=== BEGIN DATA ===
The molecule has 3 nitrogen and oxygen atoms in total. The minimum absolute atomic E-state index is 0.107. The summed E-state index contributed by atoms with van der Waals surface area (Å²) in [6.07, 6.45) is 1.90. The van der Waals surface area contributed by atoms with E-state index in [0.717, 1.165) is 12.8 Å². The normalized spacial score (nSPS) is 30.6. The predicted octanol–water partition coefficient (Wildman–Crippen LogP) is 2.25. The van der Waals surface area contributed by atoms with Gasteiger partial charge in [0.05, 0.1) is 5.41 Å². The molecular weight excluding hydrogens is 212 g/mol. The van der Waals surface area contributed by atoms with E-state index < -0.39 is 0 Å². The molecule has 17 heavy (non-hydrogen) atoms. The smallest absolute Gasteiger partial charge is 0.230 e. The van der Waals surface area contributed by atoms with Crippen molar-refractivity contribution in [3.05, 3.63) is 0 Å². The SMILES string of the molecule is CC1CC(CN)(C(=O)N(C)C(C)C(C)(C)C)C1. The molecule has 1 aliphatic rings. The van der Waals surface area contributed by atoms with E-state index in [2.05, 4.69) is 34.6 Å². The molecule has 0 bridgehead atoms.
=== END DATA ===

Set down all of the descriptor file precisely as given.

The molecule has 3 nitrogen and oxygen atoms in total. The minimum absolute atomic E-state index is 0.107. The summed E-state index contributed by atoms with van der Waals surface area (Å²) in [6.07, 6.45) is 1.90. The van der Waals surface area contributed by atoms with E-state index in [0.717, 1.165) is 12.8 Å². The normalized spacial score (nSPS) is 30.6. The predicted octanol–water partition coefficient (Wildman–Crippen LogP) is 2.25. The van der Waals surface area contributed by atoms with Gasteiger partial charge in [0.05, 0.1) is 5.41 Å². The molecular weight excluding hydrogens is 212 g/mol. The van der Waals surface area contributed by atoms with E-state index < -0.39 is 0 Å². The molecule has 17 heavy (non-hydrogen) atoms. The smallest absolute Gasteiger partial charge is 0.230 e. The van der Waals surface area contributed by atoms with Crippen molar-refractivity contribution in [3.05, 3.63) is 0 Å². The SMILES string of the molecule is CC1CC(CN)(C(=O)N(C)C(C)C(C)(C)C)C1. The molecule has 1 aliphatic rings. The van der Waals surface area contributed by atoms with E-state index in [2.05, 4.69) is 34.6 Å². The molecule has 0 bridgehead atoms.